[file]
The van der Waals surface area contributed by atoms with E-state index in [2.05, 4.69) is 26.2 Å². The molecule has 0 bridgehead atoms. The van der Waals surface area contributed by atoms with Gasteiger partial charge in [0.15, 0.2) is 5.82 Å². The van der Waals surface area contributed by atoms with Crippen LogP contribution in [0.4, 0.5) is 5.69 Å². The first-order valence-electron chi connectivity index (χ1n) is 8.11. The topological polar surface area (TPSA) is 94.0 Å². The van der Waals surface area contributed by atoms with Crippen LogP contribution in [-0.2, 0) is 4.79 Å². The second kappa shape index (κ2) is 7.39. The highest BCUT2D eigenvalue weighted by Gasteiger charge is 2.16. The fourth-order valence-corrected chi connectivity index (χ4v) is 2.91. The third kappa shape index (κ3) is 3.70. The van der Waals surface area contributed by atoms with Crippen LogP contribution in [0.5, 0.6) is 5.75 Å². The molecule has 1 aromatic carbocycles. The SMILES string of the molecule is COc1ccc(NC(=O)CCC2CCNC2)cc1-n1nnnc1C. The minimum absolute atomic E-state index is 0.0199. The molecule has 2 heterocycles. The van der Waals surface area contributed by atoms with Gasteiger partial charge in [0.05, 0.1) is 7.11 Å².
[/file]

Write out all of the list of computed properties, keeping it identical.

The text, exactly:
The van der Waals surface area contributed by atoms with E-state index in [2.05, 4.69) is 26.2 Å². The molecule has 0 bridgehead atoms. The van der Waals surface area contributed by atoms with Gasteiger partial charge in [0.15, 0.2) is 5.82 Å². The van der Waals surface area contributed by atoms with Crippen LogP contribution in [0.4, 0.5) is 5.69 Å². The first-order valence-electron chi connectivity index (χ1n) is 8.11. The topological polar surface area (TPSA) is 94.0 Å². The van der Waals surface area contributed by atoms with Crippen LogP contribution in [-0.2, 0) is 4.79 Å². The second kappa shape index (κ2) is 7.39. The highest BCUT2D eigenvalue weighted by Gasteiger charge is 2.16. The fourth-order valence-corrected chi connectivity index (χ4v) is 2.91. The third kappa shape index (κ3) is 3.70. The van der Waals surface area contributed by atoms with Crippen LogP contribution in [0.5, 0.6) is 5.75 Å². The molecule has 1 aromatic carbocycles. The SMILES string of the molecule is COc1ccc(NC(=O)CCC2CCNC2)cc1-n1nnnc1C. The minimum absolute atomic E-state index is 0.0199. The molecule has 2 heterocycles. The van der Waals surface area contributed by atoms with Gasteiger partial charge in [0.05, 0.1) is 7.11 Å².